In addition, I found being myself and doing what I was passionate about and not trying to become a “typical medical school applicant” valuable. Firstly, there is not a “cookie cutter” medical school applicant that schools search for because the depth of experiences matter more to medical schools than the space that activity takes on your application. Following your passion is more important, as it will help define you as a physician.  The way an individual invests their time as an undergraduate develops them into a unique applicant and, after proven academically, medical schools are interested in knowing if that unique individual will fit at their school. A student who simply excels academically, participates in research, joins organizations, or does activities just to boost their application will turn out to be an applicant without substance and without direction that will find it hard to be placed at a medical school. In conclusion, be passionate about what you do. Be passionate about the activities you invest time in because it will be important to be able to talk about what you have learned from activities and why they were important to you.

What aspect of JAMP has been most beneficial to you?
Starting as an alternate, I spent the majority of my time as an undergrad without receiving the direct benefits JAMP provides. However, my JAMP Faculty Director (JFD) has been an invaluable asset. She has been critical in getting me involved in student organizations, pursuing leadership positions, securing MCAT prep scholarships, and encouraging me along the way. She has taken time to get to know me as a person and invested her time in finding ways to make me a competitive applicant for medical school. Her hard work and direction has helped guide me to being prepared to apply for medical school and to be a medical student.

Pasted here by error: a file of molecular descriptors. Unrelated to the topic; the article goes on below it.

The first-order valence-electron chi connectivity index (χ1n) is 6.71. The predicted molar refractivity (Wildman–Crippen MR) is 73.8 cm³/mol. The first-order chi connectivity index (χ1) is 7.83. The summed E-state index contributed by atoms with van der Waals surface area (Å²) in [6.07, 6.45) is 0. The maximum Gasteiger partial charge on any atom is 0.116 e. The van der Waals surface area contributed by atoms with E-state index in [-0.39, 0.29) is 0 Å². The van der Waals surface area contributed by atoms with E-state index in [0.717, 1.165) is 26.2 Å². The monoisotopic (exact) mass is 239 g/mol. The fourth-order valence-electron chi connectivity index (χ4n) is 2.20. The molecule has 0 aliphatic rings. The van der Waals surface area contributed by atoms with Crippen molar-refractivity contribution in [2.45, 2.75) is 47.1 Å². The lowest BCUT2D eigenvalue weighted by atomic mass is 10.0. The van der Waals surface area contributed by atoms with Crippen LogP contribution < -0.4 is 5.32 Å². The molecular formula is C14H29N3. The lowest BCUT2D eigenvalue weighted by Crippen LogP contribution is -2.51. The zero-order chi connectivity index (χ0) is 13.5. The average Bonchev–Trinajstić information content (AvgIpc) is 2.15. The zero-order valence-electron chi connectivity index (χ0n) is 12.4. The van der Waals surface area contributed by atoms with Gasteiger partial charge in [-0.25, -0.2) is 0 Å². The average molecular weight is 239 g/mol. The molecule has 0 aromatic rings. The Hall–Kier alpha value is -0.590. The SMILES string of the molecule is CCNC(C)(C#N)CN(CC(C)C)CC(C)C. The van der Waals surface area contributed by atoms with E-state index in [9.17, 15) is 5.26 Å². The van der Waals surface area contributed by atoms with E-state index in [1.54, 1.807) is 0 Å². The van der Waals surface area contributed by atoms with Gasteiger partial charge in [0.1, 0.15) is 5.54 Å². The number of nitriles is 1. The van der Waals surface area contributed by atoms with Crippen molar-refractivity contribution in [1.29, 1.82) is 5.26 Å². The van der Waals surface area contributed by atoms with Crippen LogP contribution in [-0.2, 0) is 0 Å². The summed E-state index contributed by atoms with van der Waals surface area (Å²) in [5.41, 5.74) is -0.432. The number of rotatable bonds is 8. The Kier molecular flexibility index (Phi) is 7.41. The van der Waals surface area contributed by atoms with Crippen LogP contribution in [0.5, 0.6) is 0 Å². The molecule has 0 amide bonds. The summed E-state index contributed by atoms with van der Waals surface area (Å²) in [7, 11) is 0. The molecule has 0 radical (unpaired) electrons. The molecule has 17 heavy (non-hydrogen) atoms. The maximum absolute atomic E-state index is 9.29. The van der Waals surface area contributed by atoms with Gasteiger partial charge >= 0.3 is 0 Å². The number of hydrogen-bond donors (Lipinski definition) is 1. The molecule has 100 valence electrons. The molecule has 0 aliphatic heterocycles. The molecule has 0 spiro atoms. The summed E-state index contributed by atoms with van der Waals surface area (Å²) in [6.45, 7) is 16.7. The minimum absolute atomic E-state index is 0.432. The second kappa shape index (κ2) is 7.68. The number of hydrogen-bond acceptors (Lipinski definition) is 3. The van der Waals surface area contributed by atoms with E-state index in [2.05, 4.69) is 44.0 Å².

About Jordan:
When I entered my freshman year at Texas A&M, I wanted to be involved in the research side of genetic-based medical treatments. After working in a lab, I realized my calling as a physician towards the end of my first spring semester. In my sophomore year, at the recommendation of the physician I interned under, I switched majors from Genetics to Finance to have a better understanding of business skills needed in healthcare today and to obtain the skill set in order to pursue other public health interests. I was initially accepted into JAMP as an alternate, but I continued to work hard in the classroom and took advantage of leadership opportunities in student organizations to demonstrate my qualifications.

Going forward in the medical profession, I hope to help underserved populations receive quality medical care and a better quality of life in both Texas and outside of the United States.  As a physician, my time spent as a summer camp counselor at Kanakuk and T Bar M has given me the desire to become a pediatrician. I am interested in becoming a primary care physician, and am intrigued at the opportunity to sub-specialize in critical care, oncology, or clinical genetics. The more I learn about different career paths, the more I realize I have more choices to consider. Therefore, more than anything, I am excited to discover where my passion for medicine and people lead my evolving career in the future!